A few weeks ago, as I walked along Ala Moana Blvd. to stretch my legs and do something since I was in day 5 of a cold/flu, some cracked out dude, eyes looking like a bull seeing red, ran up on me. Dealing with someone in that state of mind was only comparable to a time where a dog broke from its chain and chased me as I walked by its house.
Let's just say neither experience very fun.
From a distance, I saw him sprinting, charging hard through a changing light. He was hard to miss, wearing a wife beater, camo shorts, and slippers (aka flip-flops or thongs depending on where you are from). I had a strange feeling about it but I figured, eh, he's just running, whatever. Plus I was so congested and tired, it just felt good to be outside.
As we drew near, in particular when I passed him, the bell within started to go off because there was something clearly off about this guy.
When we passed by one another, I could feel his eyes on me, and instinctively turned to find that he was running up on me. As I backed up, I was caught between a planter to my left, the glass of a car dealership at my back, and the "Why mad you Bro?" who had sealed the front and my right with his erratic movements.
Without thought my hands went up in the very basic protect yourself, create space, self-defense move that I drilled in fundamental classes, so many years ago. I turned with his movements so that I wasn't square and in an effort to limit the amount of open body space I gave him as best as I could.
The whole exchange, which lasted maybe 20 seconds from start to finish, was utterly confusing. Cars were speeding by, there was someone in the dealership cleaning behind me, yet, none of that mattered because there I was, alone with the homie. In many ways, it felt like being pinned beneath a 285 lb. training partner, and all I could do was wait and see, rather than rush a movement and create a situation I didn't want to be in.
Keep in mind, the whole time, he was yelling at me to "smile" and "smile at me."
As my shock wore off, I finally took a deep breath, something I recalled from experiences while competing in 2010. I learned in one match that if I controlled my breath, my body would relax, and I would be calmer. I lost that match but that lesson learned gave me a win that night as for some reason, with that one single breath, the situation ended. The dude walked away and there I was, left to ponder what had happened, which led me to three takeaways:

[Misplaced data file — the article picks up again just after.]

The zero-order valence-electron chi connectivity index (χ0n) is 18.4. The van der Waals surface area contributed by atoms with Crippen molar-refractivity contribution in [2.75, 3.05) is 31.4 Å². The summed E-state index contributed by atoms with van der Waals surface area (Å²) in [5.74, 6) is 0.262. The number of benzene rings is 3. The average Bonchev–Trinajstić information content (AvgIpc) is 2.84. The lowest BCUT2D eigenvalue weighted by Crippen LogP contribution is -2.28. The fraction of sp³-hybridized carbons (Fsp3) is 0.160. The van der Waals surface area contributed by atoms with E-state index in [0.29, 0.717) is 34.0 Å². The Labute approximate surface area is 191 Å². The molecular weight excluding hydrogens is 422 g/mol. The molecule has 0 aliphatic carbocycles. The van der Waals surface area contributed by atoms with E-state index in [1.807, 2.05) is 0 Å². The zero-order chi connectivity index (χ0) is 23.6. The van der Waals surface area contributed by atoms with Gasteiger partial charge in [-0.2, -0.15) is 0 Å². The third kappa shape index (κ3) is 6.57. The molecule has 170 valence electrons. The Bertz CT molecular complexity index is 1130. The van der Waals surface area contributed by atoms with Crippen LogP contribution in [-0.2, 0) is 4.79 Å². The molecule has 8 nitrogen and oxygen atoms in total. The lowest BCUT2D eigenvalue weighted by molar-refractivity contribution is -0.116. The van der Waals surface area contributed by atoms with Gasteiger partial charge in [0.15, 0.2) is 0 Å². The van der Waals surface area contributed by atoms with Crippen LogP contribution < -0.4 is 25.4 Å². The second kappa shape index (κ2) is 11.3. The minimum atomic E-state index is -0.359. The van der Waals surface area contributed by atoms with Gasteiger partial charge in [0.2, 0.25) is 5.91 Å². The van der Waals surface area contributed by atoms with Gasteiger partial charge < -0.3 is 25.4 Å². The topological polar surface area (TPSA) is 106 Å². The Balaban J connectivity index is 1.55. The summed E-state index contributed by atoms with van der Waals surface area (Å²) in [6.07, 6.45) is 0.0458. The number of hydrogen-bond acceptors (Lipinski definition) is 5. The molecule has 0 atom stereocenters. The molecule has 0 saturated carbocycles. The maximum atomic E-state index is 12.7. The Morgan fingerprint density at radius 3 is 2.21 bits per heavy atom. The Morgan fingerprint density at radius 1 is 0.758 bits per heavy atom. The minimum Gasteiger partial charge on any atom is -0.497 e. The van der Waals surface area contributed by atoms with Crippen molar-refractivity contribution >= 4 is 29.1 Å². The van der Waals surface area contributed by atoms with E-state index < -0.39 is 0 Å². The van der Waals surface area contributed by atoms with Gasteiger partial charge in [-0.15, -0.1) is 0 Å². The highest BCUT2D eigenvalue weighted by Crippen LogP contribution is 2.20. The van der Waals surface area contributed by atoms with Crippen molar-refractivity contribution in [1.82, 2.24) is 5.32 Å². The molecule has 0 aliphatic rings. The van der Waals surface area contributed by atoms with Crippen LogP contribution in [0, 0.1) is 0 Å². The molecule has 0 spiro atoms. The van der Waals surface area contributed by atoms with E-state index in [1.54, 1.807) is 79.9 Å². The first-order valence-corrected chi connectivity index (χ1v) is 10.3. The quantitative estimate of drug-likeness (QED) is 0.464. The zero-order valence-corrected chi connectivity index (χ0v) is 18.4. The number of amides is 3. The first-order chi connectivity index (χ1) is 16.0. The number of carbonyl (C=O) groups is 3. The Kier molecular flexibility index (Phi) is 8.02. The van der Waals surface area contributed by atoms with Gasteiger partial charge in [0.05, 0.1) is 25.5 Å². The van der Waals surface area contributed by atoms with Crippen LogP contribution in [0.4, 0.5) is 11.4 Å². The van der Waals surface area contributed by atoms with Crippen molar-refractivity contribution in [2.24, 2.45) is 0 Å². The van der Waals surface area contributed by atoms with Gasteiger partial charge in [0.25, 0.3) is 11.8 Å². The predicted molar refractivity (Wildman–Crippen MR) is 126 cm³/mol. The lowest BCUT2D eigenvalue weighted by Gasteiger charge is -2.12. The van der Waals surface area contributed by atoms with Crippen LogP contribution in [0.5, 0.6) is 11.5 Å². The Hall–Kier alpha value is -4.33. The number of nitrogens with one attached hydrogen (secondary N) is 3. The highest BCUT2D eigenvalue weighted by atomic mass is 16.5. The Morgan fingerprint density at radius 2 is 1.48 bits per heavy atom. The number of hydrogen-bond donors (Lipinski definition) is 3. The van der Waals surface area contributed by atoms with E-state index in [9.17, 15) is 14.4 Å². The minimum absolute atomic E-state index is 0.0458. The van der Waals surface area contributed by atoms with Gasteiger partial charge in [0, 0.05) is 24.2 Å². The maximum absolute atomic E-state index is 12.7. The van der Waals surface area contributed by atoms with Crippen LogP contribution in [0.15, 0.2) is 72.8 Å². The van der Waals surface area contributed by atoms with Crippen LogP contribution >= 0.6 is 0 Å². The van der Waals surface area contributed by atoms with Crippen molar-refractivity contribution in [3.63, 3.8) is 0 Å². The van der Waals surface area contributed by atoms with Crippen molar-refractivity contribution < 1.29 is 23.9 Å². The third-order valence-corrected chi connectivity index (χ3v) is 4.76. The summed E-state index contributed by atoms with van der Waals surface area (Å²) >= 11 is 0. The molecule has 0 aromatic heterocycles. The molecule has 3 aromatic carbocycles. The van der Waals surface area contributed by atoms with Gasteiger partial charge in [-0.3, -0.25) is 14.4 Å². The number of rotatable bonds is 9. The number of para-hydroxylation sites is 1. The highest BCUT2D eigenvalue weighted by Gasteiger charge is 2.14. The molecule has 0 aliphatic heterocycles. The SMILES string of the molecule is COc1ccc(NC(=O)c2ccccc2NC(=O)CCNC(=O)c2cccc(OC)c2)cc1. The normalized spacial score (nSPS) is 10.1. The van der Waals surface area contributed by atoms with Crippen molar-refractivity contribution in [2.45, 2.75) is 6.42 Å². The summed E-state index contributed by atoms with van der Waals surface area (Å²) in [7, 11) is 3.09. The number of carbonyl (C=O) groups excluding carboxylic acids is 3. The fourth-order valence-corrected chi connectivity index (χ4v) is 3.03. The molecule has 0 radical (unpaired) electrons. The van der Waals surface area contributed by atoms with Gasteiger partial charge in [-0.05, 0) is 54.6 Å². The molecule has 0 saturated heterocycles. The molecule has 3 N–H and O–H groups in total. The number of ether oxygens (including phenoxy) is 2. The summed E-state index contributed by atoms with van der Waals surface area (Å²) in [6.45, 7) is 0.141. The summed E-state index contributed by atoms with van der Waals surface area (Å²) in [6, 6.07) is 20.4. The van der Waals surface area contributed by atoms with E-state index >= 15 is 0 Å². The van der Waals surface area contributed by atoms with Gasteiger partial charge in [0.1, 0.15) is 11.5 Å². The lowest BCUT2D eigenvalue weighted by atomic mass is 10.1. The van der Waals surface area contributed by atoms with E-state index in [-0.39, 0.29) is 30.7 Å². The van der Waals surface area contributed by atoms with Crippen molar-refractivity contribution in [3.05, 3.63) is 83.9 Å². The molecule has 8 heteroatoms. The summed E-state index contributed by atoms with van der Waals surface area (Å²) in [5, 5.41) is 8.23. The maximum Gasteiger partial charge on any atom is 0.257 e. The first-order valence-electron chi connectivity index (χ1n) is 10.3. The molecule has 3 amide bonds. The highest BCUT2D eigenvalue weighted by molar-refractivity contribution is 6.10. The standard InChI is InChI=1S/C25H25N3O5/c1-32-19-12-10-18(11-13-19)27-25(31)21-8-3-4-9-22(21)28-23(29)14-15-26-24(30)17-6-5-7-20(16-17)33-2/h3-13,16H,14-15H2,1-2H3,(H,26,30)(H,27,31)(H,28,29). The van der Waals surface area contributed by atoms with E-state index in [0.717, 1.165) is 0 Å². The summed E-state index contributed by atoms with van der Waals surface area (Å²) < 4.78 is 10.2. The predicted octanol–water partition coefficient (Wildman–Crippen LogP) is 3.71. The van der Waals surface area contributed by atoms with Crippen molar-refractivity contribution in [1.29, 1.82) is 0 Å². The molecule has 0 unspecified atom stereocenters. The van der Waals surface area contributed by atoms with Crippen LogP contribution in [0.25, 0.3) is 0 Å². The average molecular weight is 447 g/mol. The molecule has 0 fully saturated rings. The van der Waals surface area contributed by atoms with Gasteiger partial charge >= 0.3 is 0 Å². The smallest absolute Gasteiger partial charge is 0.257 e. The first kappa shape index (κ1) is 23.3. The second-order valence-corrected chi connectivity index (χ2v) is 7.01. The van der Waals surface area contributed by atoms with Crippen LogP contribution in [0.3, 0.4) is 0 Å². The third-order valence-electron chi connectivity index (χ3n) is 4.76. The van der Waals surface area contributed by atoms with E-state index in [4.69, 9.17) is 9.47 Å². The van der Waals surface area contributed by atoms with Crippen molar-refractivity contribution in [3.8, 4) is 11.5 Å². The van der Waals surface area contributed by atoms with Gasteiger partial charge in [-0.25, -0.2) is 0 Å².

1. Keep your eyes open and trust your gut.
When I saw the guy running, I had a feeling there was something awry but I disregarded it. Even at the time of seeing him, I had a chance to take a turn and go in a different direction. Well before that, I had an opportunity to stop and talk with a neighbor who was in the same spot when I returned 45 minutes later. Life really does give us hints, but it is up to us to pay attention and act.
2. Quiet the ego.
In three years of training Muay Thai, with three different teachers, I was taught by each that my mouth was the first line of defense and to always try to walk away. In this case, I couldn't use either because of whatever this guy was on. He was out of his mind and I am very lucky that something worse didn't happen. If I had been in my ego, I might have felt compelled to engage and who knows how that could have played out.
3. The body remembers what the mind might not.
At the time of that experience, I hadn't trained Jiu-Jitsu since tearing my calf in 2011, but some of the techniques I had learned while training in Jiu-Jitsu came into play. Though Sport Jiu-Jitsu is different than real life encounters, what you learn on the mats can truly help you in real life. There are also many principles of Jiu-Jitsu that I have continued to apply on the daily in my professional life in the five years I have been off the mats. No, I don't choke colleagues who I disagree with but through training Jiu-Jitsu, I learned that there are multiple approaches, attacks, counters, and no matter what, keep calm. Freaking out is a disservice to everyone, especially yourself so slow your roll, and flow with whatever is presented. In this case, Jiu-Jitsu kept me physically safe, and for that, I'm truly grateful.
Now, maybe it's time to bust out my old gi...
- Jason Walter